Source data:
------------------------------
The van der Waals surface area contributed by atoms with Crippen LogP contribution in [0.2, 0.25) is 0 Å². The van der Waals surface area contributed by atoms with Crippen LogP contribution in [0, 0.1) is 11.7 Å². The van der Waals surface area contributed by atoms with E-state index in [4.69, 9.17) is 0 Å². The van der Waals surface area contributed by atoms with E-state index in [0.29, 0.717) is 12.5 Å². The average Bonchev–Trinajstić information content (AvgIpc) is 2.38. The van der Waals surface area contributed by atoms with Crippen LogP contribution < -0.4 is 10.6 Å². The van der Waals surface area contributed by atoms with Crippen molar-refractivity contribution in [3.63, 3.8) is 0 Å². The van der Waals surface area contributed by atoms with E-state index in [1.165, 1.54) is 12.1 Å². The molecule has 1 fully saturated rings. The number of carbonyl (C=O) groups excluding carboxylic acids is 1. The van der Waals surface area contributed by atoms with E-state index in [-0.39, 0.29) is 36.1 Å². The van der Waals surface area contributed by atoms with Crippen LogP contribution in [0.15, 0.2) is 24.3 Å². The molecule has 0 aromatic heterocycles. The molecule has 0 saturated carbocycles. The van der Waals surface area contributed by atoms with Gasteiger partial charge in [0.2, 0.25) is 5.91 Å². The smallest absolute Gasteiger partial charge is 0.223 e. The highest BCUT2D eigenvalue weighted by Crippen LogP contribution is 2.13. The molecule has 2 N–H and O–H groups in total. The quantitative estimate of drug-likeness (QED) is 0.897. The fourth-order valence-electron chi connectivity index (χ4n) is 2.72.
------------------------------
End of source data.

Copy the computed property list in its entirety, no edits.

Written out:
The van der Waals surface area contributed by atoms with Crippen LogP contribution in [0.2, 0.25) is 0 Å². The van der Waals surface area contributed by atoms with Crippen LogP contribution in [0, 0.1) is 11.7 Å². The van der Waals surface area contributed by atoms with E-state index in [4.69, 9.17) is 0 Å². The van der Waals surface area contributed by atoms with E-state index in [0.29, 0.717) is 12.5 Å². The average Bonchev–Trinajstić information content (AvgIpc) is 2.38. The van der Waals surface area contributed by atoms with Crippen LogP contribution < -0.4 is 10.6 Å². The van der Waals surface area contributed by atoms with Crippen molar-refractivity contribution in [3.63, 3.8) is 0 Å². The van der Waals surface area contributed by atoms with E-state index in [1.165, 1.54) is 12.1 Å². The molecule has 1 fully saturated rings. The number of carbonyl (C=O) groups excluding carboxylic acids is 1. The van der Waals surface area contributed by atoms with E-state index in [-0.39, 0.29) is 36.1 Å². The van der Waals surface area contributed by atoms with Crippen LogP contribution in [0.15, 0.2) is 24.3 Å². The molecule has 0 aromatic heterocycles. The molecule has 0 saturated carbocycles. The van der Waals surface area contributed by atoms with Gasteiger partial charge in [0.2, 0.25) is 5.91 Å². The smallest absolute Gasteiger partial charge is 0.223 e. The highest BCUT2D eigenvalue weighted by Crippen LogP contribution is 2.13. The molecule has 2 N–H and O–H groups in total. The quantitative estimate of drug-likeness (QED) is 0.897. The fourth-order valence-electron chi connectivity index (χ4n) is 2.72.